Extending up to 140 feet below ground level beneath a foothill of the Allegheny Front, the natural limestone formations of Indian Caverns yield beautiful glimpses of the Earth's inner geological mechanics. The majority of the cave's stalagmites, stalactites, and flowstone are actively growing at a pace of 1 cubic inch every 120 years, just like the hair of a petrified cave mouse. Knowledgeable guides lead tours along nearly 1 mile of the cave's length in an hour, pointing out limestone formations and such cave wildlife as brown bats and salamanders from the comfort of an artificially lighted walkway. Guides recommend that visitors wear comfortable walking shoes and a light sweater, jacket, or the warmer half of a two-person horse costume as the cavern stays a constant 56 degrees Fahrenheit throughout the year.
As tour-goers gaze on the cave's beautiful features, a guide elucidates its rich history from the first limestone deposit formed 405 million years ago to its opening to the public four months before the stock-market crash of 1929. Many Native-American artifacts were found in the cave during development and can be seen both inside the cavern and at the gift shop.
In 1969, aficionados from six midwestern states formed the Midwest UFO Network?MUFON for short?to improve and organize their growing reports of UFO sightings. Now known as the Mutual UFO Network, MUFON's more than 3,000 members have formed chapters throughout the United States and various countries around the globe.
More than 900 of those members are trained field investigators who interview UFO witnesses and compose written accounts of sightings. Some of those findings, as well as the latest research findings, are showcased at MUFON's annual International UFO Symposium, which rotates through the United States and is sometimes held on Earth's second moon. MUFON runs similar events throughout the year, and prints more info about sightings and UFO science in its monthly journal.
The fish will never see you coming. That?s the goal, anyhow, when fishing in a float tube?you glide slowly across the water in an inflatable, single-seat watercraft, using fins to propel yourself. Acme Dam Fishing?s expert instructors teach novices and veterans alike the art of angling in a float tube before heading out to one of three nearby lakes for an 4- to 8-hour fishing and mermaid-stalking excursion.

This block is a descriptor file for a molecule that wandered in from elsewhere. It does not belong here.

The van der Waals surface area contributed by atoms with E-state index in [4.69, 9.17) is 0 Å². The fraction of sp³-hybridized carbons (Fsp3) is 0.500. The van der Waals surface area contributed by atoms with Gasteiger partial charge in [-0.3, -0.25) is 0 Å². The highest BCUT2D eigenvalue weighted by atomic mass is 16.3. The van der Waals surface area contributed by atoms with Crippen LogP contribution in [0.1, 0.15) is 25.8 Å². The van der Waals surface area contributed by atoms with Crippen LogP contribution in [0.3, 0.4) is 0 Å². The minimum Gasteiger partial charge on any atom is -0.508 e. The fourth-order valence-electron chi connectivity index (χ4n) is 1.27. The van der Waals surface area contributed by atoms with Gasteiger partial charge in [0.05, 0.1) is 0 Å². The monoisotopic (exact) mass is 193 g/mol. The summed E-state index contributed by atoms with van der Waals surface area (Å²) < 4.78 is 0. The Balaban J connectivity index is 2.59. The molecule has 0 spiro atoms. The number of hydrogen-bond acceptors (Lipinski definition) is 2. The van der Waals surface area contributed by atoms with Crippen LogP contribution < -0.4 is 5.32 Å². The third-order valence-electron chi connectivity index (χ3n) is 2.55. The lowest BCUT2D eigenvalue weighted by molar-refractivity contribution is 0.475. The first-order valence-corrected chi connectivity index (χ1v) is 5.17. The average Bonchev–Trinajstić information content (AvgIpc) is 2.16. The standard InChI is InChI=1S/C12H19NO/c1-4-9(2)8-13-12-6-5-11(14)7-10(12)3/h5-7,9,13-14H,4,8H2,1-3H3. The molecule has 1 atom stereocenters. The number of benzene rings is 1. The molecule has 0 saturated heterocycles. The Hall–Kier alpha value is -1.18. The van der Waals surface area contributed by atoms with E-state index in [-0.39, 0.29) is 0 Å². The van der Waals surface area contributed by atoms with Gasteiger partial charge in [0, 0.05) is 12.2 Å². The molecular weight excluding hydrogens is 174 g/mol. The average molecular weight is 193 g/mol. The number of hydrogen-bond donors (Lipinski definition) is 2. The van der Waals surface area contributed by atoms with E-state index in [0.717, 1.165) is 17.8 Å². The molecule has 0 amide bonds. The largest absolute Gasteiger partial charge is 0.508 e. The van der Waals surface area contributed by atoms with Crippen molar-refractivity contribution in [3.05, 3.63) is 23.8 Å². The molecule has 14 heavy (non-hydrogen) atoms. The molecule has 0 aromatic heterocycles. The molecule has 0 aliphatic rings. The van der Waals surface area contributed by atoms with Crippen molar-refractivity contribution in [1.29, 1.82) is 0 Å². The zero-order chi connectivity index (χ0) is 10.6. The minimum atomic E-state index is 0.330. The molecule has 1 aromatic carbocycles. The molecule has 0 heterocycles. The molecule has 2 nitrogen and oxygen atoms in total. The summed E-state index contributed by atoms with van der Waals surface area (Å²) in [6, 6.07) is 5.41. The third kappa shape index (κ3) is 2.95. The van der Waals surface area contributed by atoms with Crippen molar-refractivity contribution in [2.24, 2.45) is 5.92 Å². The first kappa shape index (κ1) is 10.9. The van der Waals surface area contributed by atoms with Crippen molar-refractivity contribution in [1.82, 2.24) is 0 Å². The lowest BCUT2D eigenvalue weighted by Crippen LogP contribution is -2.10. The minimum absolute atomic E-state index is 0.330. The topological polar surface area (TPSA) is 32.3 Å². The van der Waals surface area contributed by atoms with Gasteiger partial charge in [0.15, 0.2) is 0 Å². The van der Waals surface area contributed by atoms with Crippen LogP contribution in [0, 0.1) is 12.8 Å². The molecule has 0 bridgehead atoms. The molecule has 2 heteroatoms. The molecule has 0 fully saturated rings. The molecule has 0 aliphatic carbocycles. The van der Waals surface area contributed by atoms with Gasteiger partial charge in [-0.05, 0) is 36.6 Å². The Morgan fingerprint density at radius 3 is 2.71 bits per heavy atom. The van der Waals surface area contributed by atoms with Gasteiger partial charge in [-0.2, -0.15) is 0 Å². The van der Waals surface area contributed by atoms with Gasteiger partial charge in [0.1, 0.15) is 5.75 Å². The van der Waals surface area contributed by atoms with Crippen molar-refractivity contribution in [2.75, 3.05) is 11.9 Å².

The shores of the Juniata River abound with lofty trees and verdant plants, creating a scenic backdrop for Juanita River Adventures's aquatic excursions. The family-owned-and-operated company saddles guests into quality and clean tubes, canoes, and kayaks while pointing them toward scenic routes, plentiful fishing holes, and cozy campsites. Staff at their headquarters lease fishing rods and tackle, while their campgrounds speckle with picnic tables, horseshoe pits, and a beach-volleyball court. Throughout the trip, guests have the chance to witness diverse wildlife— such as bald eagles, smallmouth bass, and tech-startup employees on wilderness team-building retreats—in its natural habitat.
Evelyn and Neill Andritz grew up near the banks of the Kiskiminetas River and quickly became enamored with its wildlife and natural beauty. Wanting to share this passion with others, they founded The River’s Edge, where fleets of kayaks, canoes, and tubes send groups on aquatic journeys into nature.
As watercraft meander down the river, they pass the habitats of local wildlife including deer, bald eagles, geese, and feral former child stars. Alternatively, rental bicycles facilitate on-land adventures, and two primitive campsites let visitors sleep along the river's bank.
Inside The River’s Edge's shop, friendly staff members help customers to purchase kayaks and aquatic gear, or choose the best bait and tackle to catch schools of fish crackers. They also add a touch of nature to homes at a garden center.